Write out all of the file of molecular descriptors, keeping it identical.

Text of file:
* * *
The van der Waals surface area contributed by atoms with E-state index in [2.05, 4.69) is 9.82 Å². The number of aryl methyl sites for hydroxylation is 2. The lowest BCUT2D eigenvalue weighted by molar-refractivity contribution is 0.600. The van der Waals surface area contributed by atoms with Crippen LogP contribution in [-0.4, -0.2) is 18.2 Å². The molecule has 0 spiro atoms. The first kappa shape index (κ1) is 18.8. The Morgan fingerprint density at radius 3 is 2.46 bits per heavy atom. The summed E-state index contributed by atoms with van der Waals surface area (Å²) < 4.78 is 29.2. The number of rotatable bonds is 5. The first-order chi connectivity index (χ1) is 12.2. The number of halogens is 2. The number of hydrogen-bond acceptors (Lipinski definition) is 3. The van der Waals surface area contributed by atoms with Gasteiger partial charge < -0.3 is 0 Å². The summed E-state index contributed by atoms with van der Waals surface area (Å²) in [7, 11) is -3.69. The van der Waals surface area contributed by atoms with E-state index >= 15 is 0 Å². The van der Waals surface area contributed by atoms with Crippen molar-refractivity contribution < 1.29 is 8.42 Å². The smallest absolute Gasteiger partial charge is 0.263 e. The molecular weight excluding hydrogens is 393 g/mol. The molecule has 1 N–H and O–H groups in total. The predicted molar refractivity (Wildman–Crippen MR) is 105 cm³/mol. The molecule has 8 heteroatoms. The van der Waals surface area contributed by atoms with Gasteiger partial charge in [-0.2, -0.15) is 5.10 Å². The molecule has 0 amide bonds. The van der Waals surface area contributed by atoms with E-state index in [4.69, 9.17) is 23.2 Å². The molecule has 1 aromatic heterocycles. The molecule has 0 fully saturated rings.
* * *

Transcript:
The van der Waals surface area contributed by atoms with E-state index in [2.05, 4.69) is 9.82 Å². The number of aryl methyl sites for hydroxylation is 2. The lowest BCUT2D eigenvalue weighted by molar-refractivity contribution is 0.600. The van der Waals surface area contributed by atoms with Crippen LogP contribution in [-0.4, -0.2) is 18.2 Å². The molecule has 0 spiro atoms. The first kappa shape index (κ1) is 18.8. The Morgan fingerprint density at radius 3 is 2.46 bits per heavy atom. The summed E-state index contributed by atoms with van der Waals surface area (Å²) < 4.78 is 29.2. The number of rotatable bonds is 5. The first-order chi connectivity index (χ1) is 12.2. The number of halogens is 2. The number of hydrogen-bond acceptors (Lipinski definition) is 3. The van der Waals surface area contributed by atoms with Gasteiger partial charge < -0.3 is 0 Å². The summed E-state index contributed by atoms with van der Waals surface area (Å²) in [7, 11) is -3.69. The van der Waals surface area contributed by atoms with E-state index >= 15 is 0 Å². The van der Waals surface area contributed by atoms with Crippen molar-refractivity contribution < 1.29 is 8.42 Å². The smallest absolute Gasteiger partial charge is 0.263 e. The molecular weight excluding hydrogens is 393 g/mol. The molecule has 1 N–H and O–H groups in total. The predicted molar refractivity (Wildman–Crippen MR) is 105 cm³/mol. The molecule has 8 heteroatoms. The van der Waals surface area contributed by atoms with Gasteiger partial charge in [-0.2, -0.15) is 5.10 Å². The molecule has 0 amide bonds. The van der Waals surface area contributed by atoms with E-state index in [4.69, 9.17) is 23.2 Å². The molecule has 1 aromatic heterocycles. The molecule has 0 fully saturated rings.